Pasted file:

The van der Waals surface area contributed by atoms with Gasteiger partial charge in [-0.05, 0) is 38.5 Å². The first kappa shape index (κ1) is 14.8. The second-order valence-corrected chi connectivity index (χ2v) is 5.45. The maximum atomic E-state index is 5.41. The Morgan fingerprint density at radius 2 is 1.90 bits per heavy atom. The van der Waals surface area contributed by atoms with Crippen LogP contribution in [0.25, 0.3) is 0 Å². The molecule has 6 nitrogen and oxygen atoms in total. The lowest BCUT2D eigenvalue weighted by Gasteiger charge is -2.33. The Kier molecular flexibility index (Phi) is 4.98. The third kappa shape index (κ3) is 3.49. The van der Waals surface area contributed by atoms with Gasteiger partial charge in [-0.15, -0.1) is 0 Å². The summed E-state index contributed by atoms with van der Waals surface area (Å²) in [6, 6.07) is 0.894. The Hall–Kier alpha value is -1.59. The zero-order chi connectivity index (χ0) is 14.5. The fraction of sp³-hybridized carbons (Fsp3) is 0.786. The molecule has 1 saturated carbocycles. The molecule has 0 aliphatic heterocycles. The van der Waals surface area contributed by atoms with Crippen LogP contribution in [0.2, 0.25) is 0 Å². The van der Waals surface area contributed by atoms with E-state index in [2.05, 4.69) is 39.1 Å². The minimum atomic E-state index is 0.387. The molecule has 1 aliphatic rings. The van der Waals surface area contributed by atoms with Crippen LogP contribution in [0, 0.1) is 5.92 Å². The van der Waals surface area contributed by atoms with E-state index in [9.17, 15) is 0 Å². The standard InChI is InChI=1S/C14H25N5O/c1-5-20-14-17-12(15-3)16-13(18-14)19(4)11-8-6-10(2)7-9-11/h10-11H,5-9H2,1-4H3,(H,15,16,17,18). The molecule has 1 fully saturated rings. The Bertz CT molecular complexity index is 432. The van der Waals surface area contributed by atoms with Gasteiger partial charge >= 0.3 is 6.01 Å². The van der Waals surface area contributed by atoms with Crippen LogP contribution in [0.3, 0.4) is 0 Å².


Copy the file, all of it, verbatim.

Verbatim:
The van der Waals surface area contributed by atoms with Gasteiger partial charge in [-0.05, 0) is 38.5 Å². The first kappa shape index (κ1) is 14.8. The second-order valence-corrected chi connectivity index (χ2v) is 5.45. The maximum atomic E-state index is 5.41. The Morgan fingerprint density at radius 2 is 1.90 bits per heavy atom. The van der Waals surface area contributed by atoms with Crippen LogP contribution in [0.25, 0.3) is 0 Å². The molecule has 6 nitrogen and oxygen atoms in total. The lowest BCUT2D eigenvalue weighted by Gasteiger charge is -2.33. The Kier molecular flexibility index (Phi) is 4.98. The third kappa shape index (κ3) is 3.49. The van der Waals surface area contributed by atoms with Gasteiger partial charge in [-0.15, -0.1) is 0 Å². The summed E-state index contributed by atoms with van der Waals surface area (Å²) in [6, 6.07) is 0.894. The Hall–Kier alpha value is -1.59. The zero-order chi connectivity index (χ0) is 14.5. The fraction of sp³-hybridized carbons (Fsp3) is 0.786. The molecule has 1 saturated carbocycles. The molecule has 0 aliphatic heterocycles. The van der Waals surface area contributed by atoms with Crippen LogP contribution in [0.2, 0.25) is 0 Å². The van der Waals surface area contributed by atoms with E-state index in [2.05, 4.69) is 39.1 Å². The minimum atomic E-state index is 0.387. The molecule has 1 aliphatic rings. The van der Waals surface area contributed by atoms with Crippen LogP contribution in [0, 0.1) is 5.92 Å². The van der Waals surface area contributed by atoms with E-state index in [9.17, 15) is 0 Å². The standard InChI is InChI=1S/C14H25N5O/c1-5-20-14-17-12(15-3)16-13(18-14)19(4)11-8-6-10(2)7-9-11/h10-11H,5-9H2,1-4H3,(H,15,16,17,18). The molecule has 1 fully saturated rings. The Bertz CT molecular complexity index is 432. The van der Waals surface area contributed by atoms with Gasteiger partial charge >= 0.3 is 6.01 Å². The van der Waals surface area contributed by atoms with Crippen LogP contribution in [0.3, 0.4) is 0 Å².